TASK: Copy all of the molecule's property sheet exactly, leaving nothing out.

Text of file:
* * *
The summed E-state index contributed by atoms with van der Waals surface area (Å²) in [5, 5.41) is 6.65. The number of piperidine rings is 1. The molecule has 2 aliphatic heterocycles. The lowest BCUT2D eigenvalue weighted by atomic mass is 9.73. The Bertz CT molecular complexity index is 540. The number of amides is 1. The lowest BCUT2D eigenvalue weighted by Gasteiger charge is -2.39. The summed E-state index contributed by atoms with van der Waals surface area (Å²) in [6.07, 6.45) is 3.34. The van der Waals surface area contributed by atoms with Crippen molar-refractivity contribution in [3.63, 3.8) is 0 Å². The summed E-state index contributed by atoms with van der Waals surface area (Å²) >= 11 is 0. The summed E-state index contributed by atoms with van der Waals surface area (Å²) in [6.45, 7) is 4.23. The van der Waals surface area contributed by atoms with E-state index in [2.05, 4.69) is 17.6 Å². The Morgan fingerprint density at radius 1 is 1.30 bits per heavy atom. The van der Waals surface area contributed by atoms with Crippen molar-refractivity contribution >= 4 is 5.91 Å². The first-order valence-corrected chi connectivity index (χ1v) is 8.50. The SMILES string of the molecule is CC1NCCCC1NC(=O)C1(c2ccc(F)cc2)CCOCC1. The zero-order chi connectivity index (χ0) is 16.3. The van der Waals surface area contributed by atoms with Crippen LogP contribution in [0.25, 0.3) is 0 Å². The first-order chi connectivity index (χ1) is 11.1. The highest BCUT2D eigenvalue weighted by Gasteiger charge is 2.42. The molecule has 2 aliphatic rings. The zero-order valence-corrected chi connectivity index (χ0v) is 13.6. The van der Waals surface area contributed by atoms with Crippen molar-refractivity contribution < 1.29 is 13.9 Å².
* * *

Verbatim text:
The summed E-state index contributed by atoms with van der Waals surface area (Å²) in [5, 5.41) is 6.65. The number of piperidine rings is 1. The molecule has 2 aliphatic heterocycles. The lowest BCUT2D eigenvalue weighted by atomic mass is 9.73. The Bertz CT molecular complexity index is 540. The number of amides is 1. The lowest BCUT2D eigenvalue weighted by Gasteiger charge is -2.39. The summed E-state index contributed by atoms with van der Waals surface area (Å²) in [6.07, 6.45) is 3.34. The van der Waals surface area contributed by atoms with Crippen molar-refractivity contribution in [3.63, 3.8) is 0 Å². The summed E-state index contributed by atoms with van der Waals surface area (Å²) >= 11 is 0. The summed E-state index contributed by atoms with van der Waals surface area (Å²) in [6.45, 7) is 4.23. The van der Waals surface area contributed by atoms with E-state index in [2.05, 4.69) is 17.6 Å². The Morgan fingerprint density at radius 1 is 1.30 bits per heavy atom. The van der Waals surface area contributed by atoms with Crippen molar-refractivity contribution >= 4 is 5.91 Å². The first-order valence-corrected chi connectivity index (χ1v) is 8.50. The SMILES string of the molecule is CC1NCCCC1NC(=O)C1(c2ccc(F)cc2)CCOCC1. The zero-order chi connectivity index (χ0) is 16.3. The van der Waals surface area contributed by atoms with Crippen LogP contribution in [0.25, 0.3) is 0 Å². The first-order chi connectivity index (χ1) is 11.1. The highest BCUT2D eigenvalue weighted by Gasteiger charge is 2.42. The molecule has 2 aliphatic rings. The zero-order valence-corrected chi connectivity index (χ0v) is 13.6. The van der Waals surface area contributed by atoms with Crippen molar-refractivity contribution < 1.29 is 13.9 Å².